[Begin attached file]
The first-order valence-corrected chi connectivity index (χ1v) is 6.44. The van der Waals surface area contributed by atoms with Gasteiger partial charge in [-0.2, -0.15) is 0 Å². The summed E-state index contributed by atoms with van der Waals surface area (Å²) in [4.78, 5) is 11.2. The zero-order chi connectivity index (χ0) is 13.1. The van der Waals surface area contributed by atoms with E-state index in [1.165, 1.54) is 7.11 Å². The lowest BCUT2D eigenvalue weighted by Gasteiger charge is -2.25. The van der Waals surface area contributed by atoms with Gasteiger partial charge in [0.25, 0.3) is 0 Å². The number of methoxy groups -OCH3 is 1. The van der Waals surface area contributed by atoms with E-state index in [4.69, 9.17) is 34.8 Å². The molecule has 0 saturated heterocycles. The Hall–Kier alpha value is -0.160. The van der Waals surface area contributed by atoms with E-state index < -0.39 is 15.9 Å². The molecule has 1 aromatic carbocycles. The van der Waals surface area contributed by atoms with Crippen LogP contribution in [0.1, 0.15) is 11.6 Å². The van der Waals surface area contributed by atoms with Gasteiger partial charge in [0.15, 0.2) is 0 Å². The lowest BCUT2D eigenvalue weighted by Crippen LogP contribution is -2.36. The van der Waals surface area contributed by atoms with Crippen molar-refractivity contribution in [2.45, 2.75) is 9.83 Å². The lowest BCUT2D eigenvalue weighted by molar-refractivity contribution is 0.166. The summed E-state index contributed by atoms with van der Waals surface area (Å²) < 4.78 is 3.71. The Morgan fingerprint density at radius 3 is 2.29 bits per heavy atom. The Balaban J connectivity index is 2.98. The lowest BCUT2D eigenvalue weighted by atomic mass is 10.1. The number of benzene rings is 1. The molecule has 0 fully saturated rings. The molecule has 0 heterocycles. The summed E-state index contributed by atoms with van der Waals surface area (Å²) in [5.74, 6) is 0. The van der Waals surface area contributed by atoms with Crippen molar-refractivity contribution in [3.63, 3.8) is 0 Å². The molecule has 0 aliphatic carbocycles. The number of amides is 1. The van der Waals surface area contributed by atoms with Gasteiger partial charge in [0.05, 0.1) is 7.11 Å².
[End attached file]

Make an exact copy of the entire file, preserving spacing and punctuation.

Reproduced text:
The first-order valence-corrected chi connectivity index (χ1v) is 6.44. The van der Waals surface area contributed by atoms with Gasteiger partial charge in [-0.2, -0.15) is 0 Å². The summed E-state index contributed by atoms with van der Waals surface area (Å²) in [4.78, 5) is 11.2. The zero-order chi connectivity index (χ0) is 13.1. The van der Waals surface area contributed by atoms with E-state index in [1.165, 1.54) is 7.11 Å². The lowest BCUT2D eigenvalue weighted by Gasteiger charge is -2.25. The van der Waals surface area contributed by atoms with Gasteiger partial charge in [0.25, 0.3) is 0 Å². The number of methoxy groups -OCH3 is 1. The van der Waals surface area contributed by atoms with E-state index in [4.69, 9.17) is 34.8 Å². The molecule has 0 saturated heterocycles. The Hall–Kier alpha value is -0.160. The van der Waals surface area contributed by atoms with E-state index < -0.39 is 15.9 Å². The molecule has 1 aromatic carbocycles. The van der Waals surface area contributed by atoms with Crippen LogP contribution in [0.1, 0.15) is 11.6 Å². The van der Waals surface area contributed by atoms with Gasteiger partial charge in [0.15, 0.2) is 0 Å². The lowest BCUT2D eigenvalue weighted by Crippen LogP contribution is -2.36. The van der Waals surface area contributed by atoms with Crippen molar-refractivity contribution in [2.45, 2.75) is 9.83 Å². The lowest BCUT2D eigenvalue weighted by molar-refractivity contribution is 0.166. The summed E-state index contributed by atoms with van der Waals surface area (Å²) < 4.78 is 3.71. The Morgan fingerprint density at radius 3 is 2.29 bits per heavy atom. The Balaban J connectivity index is 2.98. The lowest BCUT2D eigenvalue weighted by atomic mass is 10.1. The number of benzene rings is 1. The molecule has 0 fully saturated rings. The molecule has 0 heterocycles. The summed E-state index contributed by atoms with van der Waals surface area (Å²) in [5.74, 6) is 0. The van der Waals surface area contributed by atoms with Crippen molar-refractivity contribution in [3.63, 3.8) is 0 Å². The molecule has 0 aliphatic carbocycles. The number of amides is 1. The van der Waals surface area contributed by atoms with Gasteiger partial charge in [0.05, 0.1) is 7.11 Å².